Categories
books nature North Carolina Dreams photography

June in the mountains – Twenty O’Four


It’s been three years now since this picture was taken up on the top of Roan Mountain. We were a bit early for the full bloom but even what we were in time for was impressive. Every time we go back to North Carolina I try to take the time to run up to the AT and the Garden’s. Even an old fart like me can walk a bit of the AT on the Roan. And the views go on and on and on, even when the ceiling is hanging low and the mists are brushing your hair as you walk.

Roan Mountain is actually a massif, or mountain mass, with two summits. It is part of a ridge known as the Roan Highlands, and is the highest peak in the Unaka Mountain Range. At its lower elevations, vegetation as southern as subtropical orchids can be found. But at the mountain’s height, vestiges from the ice age remain, including wood sorrel (Oxalis montana), witch hobble (Viburnum alnifolium), and green alder (Alnus crispa), a species usually found in New England.

In June, Roan’s open balds burst with the magenta-colored blooms of Catawba rhododendron, which John Fraser designated Rhododendron catawbiense on this mountain during his 1799 expedition. Each plant in the 600-acre spread of natural rhododendron “gardens” might produce as many as 100 flowers.

The combination of heath balds, Canadian-zone spruce-fir forests, and, at lower elevations, hardwood coves, supports more than 1,500 species of native plants, flowers, herbs, trees, shrubs, ferns, club mosses, lichens, and mushrooms. Bird scholar Fred W. Behrend named the snow bunting (Plectrophenax nivalis) when he discovered it wintering on the balds. The area is also home to one of southern Appalachia’s greatest concentrations of threatened, endangered, or sensitive plant and wildlife species, with nearly 30 identified, including Gray’s lily, saxifrages, sedges, the saw-whet owl, and the northern flying squirrel. In 1941, 7,000 acres of this naturally significant area were incorporated into the Pisgah National Forest and Cherokee National Forest.

We have spent a number of hours walking through the Gardens on the Roan. Considering the actual number of hours we have spent exploring North Carolina, there are just a few places that have monopolized our time more. I look forward to eventually sitting on top of the Roan in the winter with the balds covered in snow…Probably wont happen this year, but soon, my friends, soon I’ll be North Carolina Mountain Dreaming for good.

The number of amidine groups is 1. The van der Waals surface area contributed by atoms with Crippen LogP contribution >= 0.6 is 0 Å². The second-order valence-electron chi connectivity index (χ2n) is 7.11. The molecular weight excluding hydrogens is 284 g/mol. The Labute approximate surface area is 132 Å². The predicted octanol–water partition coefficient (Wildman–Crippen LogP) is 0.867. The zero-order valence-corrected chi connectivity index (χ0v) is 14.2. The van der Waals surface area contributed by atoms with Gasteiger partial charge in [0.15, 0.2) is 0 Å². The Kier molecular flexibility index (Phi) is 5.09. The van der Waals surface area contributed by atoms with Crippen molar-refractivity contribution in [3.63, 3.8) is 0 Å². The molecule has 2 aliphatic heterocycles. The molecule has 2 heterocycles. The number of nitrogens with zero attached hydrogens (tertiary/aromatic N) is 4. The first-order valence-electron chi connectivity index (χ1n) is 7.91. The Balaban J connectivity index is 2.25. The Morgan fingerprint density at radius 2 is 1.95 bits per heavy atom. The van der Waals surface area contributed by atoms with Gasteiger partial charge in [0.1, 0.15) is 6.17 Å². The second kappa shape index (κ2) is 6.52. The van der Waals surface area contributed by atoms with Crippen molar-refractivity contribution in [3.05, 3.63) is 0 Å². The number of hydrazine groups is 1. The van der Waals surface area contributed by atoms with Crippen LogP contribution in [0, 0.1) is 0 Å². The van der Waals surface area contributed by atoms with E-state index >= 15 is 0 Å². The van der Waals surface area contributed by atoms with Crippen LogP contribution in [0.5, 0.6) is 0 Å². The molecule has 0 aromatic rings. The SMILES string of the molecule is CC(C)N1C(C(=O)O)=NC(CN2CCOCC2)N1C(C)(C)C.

Sherpa Guides are one of my favorite websites when it comes to checking out the natural world of the Appalachians. I spent so much time reading them on-line I finally chased down my own copies through Amazon. Check out the website, they have the full text of the books online. Then go pick up your own copy through the links below…The copies I have were all bought used through Amazon. I saved a few bucks and added some great guides to my bookshelf.

Source: Sherpa Guides | North Carolina | Mountains | Roan Mountain and Roan Mountain State Park

Don’t forget to check out my new blog at Coffee Muses

Categories
books Floyd Slow Road Home writers

ROAD READS – washingtonpost.com

Way to go Fred…You’ve made the big time now. Reviewed in the Washington Post…Somebody send me a hard copy. Gotta love it…

ROAD READS

ROAD READS

“Slow Road Home” (second edition), by Fred First

Sunday, May 20, 2007; Page P02

BOOK: “Slow Road Home” (second edition), by Fred First (Goose Creek Press, $15.95)

TARGET AUDIENCE: People who find wonder in the woods and joy in solitude.

Source: ROAD READS – washingtonpost.com

Categories
books Slow Road Home

Join Me For A Visit…

Today for lunch I joined a friend I’ve never met. We walked along a creek with no name under hemlocks in a valley I’ve never seen. We passed a barn I’ve only envisioned in painted light upon my screen. The sun I couldn’t see glistened on grasses in the field to dry the dew I did not feel. I wasn’t there, and yet I was, visiting with Fred on Goose Creek in the mountains of Floyd County.

I’ll go there again tomorrow for lunch as I revisit a “Slow Road Home”. Won’t you come along? We’ll visit Ann’s Falls, we’ll sit a spell under the white pines, we’ll wave at the neighbors from the front porch. We’ll while away the time as we discuss the important issues of the day, the bumblebees at play, and the hawks upon the wing. We can discuss anything at all as we visit there on the creek with no name along that “Slow Road Home”.

A visit to Fred thru a “Slow Road Home” always slows the day, sets the pace to another time, and takes you to another place. The place you’ve longed for since childhood, a place that brings back the memories of grandparents and more. A time when the constant companion was a single word…Why? Walk a while and listen to another’s whys, you may discover the child you left a long time ago, far, far away.

Where else can you feel free to laze in a summer rain, loll in an open field at night to watch the fireflies rise and stars fall, or chase spiders as they glide by? There is a maple on the cover that shelters a house that seems to have been there forever. The house is nestled up to the ridge like you shelter in the covers of a bed. How do I know this? I have seen this house thru the eyes of someone who loves it, and the tree, and the ridge and all it encompasses. You can see it too. Come walk the pages of Fred First’s “Slow Road Home”…You never know, we may meet along the road.

From Amazon.com Slow Road Home